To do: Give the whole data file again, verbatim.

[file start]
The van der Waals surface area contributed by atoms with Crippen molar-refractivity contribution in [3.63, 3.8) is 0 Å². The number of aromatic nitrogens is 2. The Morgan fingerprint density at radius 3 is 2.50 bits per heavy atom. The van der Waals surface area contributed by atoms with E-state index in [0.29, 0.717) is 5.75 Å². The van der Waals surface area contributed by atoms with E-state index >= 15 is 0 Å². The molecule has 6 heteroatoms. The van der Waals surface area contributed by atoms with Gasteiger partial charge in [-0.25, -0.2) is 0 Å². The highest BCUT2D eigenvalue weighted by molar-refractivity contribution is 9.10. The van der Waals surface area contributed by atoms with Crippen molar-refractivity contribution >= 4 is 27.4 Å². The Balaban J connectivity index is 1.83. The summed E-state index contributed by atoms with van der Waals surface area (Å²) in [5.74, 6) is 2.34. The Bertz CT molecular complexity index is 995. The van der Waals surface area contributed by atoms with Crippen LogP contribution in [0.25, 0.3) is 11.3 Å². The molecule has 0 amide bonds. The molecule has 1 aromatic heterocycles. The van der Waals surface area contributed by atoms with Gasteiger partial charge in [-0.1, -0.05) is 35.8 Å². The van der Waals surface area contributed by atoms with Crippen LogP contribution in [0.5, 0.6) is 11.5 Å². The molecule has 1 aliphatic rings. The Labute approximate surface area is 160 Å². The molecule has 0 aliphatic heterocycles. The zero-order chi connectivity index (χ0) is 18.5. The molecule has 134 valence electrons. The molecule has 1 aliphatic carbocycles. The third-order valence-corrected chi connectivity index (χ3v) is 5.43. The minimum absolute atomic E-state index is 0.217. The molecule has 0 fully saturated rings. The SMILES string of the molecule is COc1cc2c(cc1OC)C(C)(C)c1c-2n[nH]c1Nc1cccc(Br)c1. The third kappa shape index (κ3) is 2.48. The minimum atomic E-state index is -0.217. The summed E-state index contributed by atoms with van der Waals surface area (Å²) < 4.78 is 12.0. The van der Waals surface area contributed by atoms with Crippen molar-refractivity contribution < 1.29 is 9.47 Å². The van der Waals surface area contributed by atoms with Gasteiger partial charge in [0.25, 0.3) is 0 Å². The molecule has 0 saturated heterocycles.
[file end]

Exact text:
The van der Waals surface area contributed by atoms with Crippen molar-refractivity contribution in [3.63, 3.8) is 0 Å². The number of aromatic nitrogens is 2. The Morgan fingerprint density at radius 3 is 2.50 bits per heavy atom. The van der Waals surface area contributed by atoms with E-state index in [0.29, 0.717) is 5.75 Å². The van der Waals surface area contributed by atoms with E-state index >= 15 is 0 Å². The molecule has 6 heteroatoms. The van der Waals surface area contributed by atoms with Gasteiger partial charge in [-0.25, -0.2) is 0 Å². The highest BCUT2D eigenvalue weighted by molar-refractivity contribution is 9.10. The van der Waals surface area contributed by atoms with Crippen molar-refractivity contribution >= 4 is 27.4 Å². The Balaban J connectivity index is 1.83. The summed E-state index contributed by atoms with van der Waals surface area (Å²) in [5.74, 6) is 2.34. The Bertz CT molecular complexity index is 995. The van der Waals surface area contributed by atoms with Crippen LogP contribution in [0.25, 0.3) is 11.3 Å². The molecule has 0 amide bonds. The molecule has 1 aromatic heterocycles. The van der Waals surface area contributed by atoms with Gasteiger partial charge in [-0.1, -0.05) is 35.8 Å². The van der Waals surface area contributed by atoms with Crippen LogP contribution in [0.5, 0.6) is 11.5 Å². The molecule has 1 aliphatic rings. The Labute approximate surface area is 160 Å². The molecule has 0 aliphatic heterocycles. The zero-order chi connectivity index (χ0) is 18.5. The molecule has 134 valence electrons. The molecule has 1 aliphatic carbocycles. The third-order valence-corrected chi connectivity index (χ3v) is 5.43. The minimum absolute atomic E-state index is 0.217. The molecule has 0 fully saturated rings. The SMILES string of the molecule is COc1cc2c(cc1OC)C(C)(C)c1c-2n[nH]c1Nc1cccc(Br)c1. The third kappa shape index (κ3) is 2.48. The minimum atomic E-state index is -0.217. The summed E-state index contributed by atoms with van der Waals surface area (Å²) < 4.78 is 12.0. The van der Waals surface area contributed by atoms with Crippen molar-refractivity contribution < 1.29 is 9.47 Å². The van der Waals surface area contributed by atoms with Gasteiger partial charge in [0.25, 0.3) is 0 Å². The molecule has 0 saturated heterocycles.